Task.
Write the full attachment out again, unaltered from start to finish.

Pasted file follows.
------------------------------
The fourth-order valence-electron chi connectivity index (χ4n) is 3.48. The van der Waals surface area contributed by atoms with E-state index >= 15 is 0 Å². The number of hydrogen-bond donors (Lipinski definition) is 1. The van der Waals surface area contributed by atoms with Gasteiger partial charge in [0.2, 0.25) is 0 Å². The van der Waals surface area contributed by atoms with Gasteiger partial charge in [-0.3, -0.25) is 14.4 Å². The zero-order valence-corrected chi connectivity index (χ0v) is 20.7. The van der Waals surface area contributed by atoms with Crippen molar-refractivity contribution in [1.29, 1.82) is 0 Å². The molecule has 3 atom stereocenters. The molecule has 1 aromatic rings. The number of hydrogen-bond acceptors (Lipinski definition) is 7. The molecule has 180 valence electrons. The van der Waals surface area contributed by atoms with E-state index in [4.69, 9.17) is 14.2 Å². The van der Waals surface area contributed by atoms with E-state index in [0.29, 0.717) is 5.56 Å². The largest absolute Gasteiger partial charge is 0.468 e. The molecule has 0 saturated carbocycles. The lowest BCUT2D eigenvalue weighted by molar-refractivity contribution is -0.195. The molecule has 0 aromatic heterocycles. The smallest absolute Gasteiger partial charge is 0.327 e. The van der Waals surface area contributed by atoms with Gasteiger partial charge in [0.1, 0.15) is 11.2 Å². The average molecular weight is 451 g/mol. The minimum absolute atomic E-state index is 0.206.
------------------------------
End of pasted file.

The fourth-order valence-electron chi connectivity index (χ4n) is 3.48. The van der Waals surface area contributed by atoms with E-state index >= 15 is 0 Å². The number of hydrogen-bond donors (Lipinski definition) is 1. The van der Waals surface area contributed by atoms with Gasteiger partial charge in [0.2, 0.25) is 0 Å². The van der Waals surface area contributed by atoms with Gasteiger partial charge in [-0.3, -0.25) is 14.4 Å². The zero-order valence-corrected chi connectivity index (χ0v) is 20.7. The van der Waals surface area contributed by atoms with Crippen molar-refractivity contribution in [1.29, 1.82) is 0 Å². The molecule has 3 atom stereocenters. The molecule has 1 aromatic rings. The number of hydrogen-bond acceptors (Lipinski definition) is 7. The molecule has 180 valence electrons. The van der Waals surface area contributed by atoms with E-state index in [4.69, 9.17) is 14.2 Å². The van der Waals surface area contributed by atoms with E-state index in [0.29, 0.717) is 5.56 Å². The largest absolute Gasteiger partial charge is 0.468 e. The molecule has 0 saturated carbocycles. The lowest BCUT2D eigenvalue weighted by molar-refractivity contribution is -0.195. The molecule has 0 aromatic heterocycles. The smallest absolute Gasteiger partial charge is 0.327 e. The van der Waals surface area contributed by atoms with Gasteiger partial charge in [0.1, 0.15) is 11.2 Å². The average molecular weight is 451 g/mol. The minimum absolute atomic E-state index is 0.206.